Inorganic arsenic in cooked rice and vegetables from Bangladeshi households.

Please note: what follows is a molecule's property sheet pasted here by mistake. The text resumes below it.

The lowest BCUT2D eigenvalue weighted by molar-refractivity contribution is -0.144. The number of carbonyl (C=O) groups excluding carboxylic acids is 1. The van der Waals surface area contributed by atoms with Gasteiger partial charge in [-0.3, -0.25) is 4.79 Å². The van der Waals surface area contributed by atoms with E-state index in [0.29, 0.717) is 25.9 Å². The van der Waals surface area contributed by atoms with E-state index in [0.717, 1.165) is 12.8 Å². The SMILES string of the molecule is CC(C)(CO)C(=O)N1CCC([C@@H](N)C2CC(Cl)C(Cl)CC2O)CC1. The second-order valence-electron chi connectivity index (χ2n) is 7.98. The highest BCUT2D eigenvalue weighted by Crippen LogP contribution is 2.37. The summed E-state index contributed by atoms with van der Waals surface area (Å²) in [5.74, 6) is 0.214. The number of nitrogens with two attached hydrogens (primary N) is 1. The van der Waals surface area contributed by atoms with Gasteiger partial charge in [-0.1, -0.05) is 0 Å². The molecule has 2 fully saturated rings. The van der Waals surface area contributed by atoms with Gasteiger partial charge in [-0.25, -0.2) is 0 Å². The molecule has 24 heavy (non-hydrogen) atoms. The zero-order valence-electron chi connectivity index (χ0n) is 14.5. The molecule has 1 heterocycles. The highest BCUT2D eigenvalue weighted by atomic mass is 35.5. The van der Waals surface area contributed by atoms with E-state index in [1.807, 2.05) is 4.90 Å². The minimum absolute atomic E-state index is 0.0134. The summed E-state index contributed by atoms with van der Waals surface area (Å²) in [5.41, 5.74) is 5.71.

ABSTRACT Many Bangladeshi suffer from arsenic-related health concerns. Most mitigation activities focus on identifying contaminated wells and reducing the amount of arsenic ingested from well water. Food as a source of arsenic exposure has been recently documented. The objectives of this study were to measure the main types of arsenic in commonly consumed foods in Bangladesh and estimate the average daily intake (ADI) of arsenic from food and water. Total, organic and inorganic, arsenic were measured in drinking water and in cooked rice and vegetables from Bangladeshi households. The mean total arsenic level in 46 rice samples was 358 microg/kg (range: 46 to 1,110 microg/kg dry weight) and 333 microg/kg (range: 19 to 2,334 microg/kg dry weight) in 39 vegetable samples. Inorganic arsenic calculated as arsenite and arsenate made up 87% of the total arsenic measured in rice, and 96% of the total arsenic in vegetables. Total arsenic in water ranged from 200 to 500 microg/L. Using individual, self-reported data on daily consumption of rice and drinking water the total arsenic ADI was 1,176 microg (range: 419 to 2,053 microg), 14% attributable to inorganic arsenic in cooked rice. The ADI is a conservative estimate; vegetable arsenic was not included due to limitations in self-reported daily consumption amounts. Given the arsenic levels measured in food and water and consumption of these items, cooked rice and vegetables are a substantial exposure pathway for inorganic arsenic. Intervention strategies must consider all sources of dietary arsenic intake.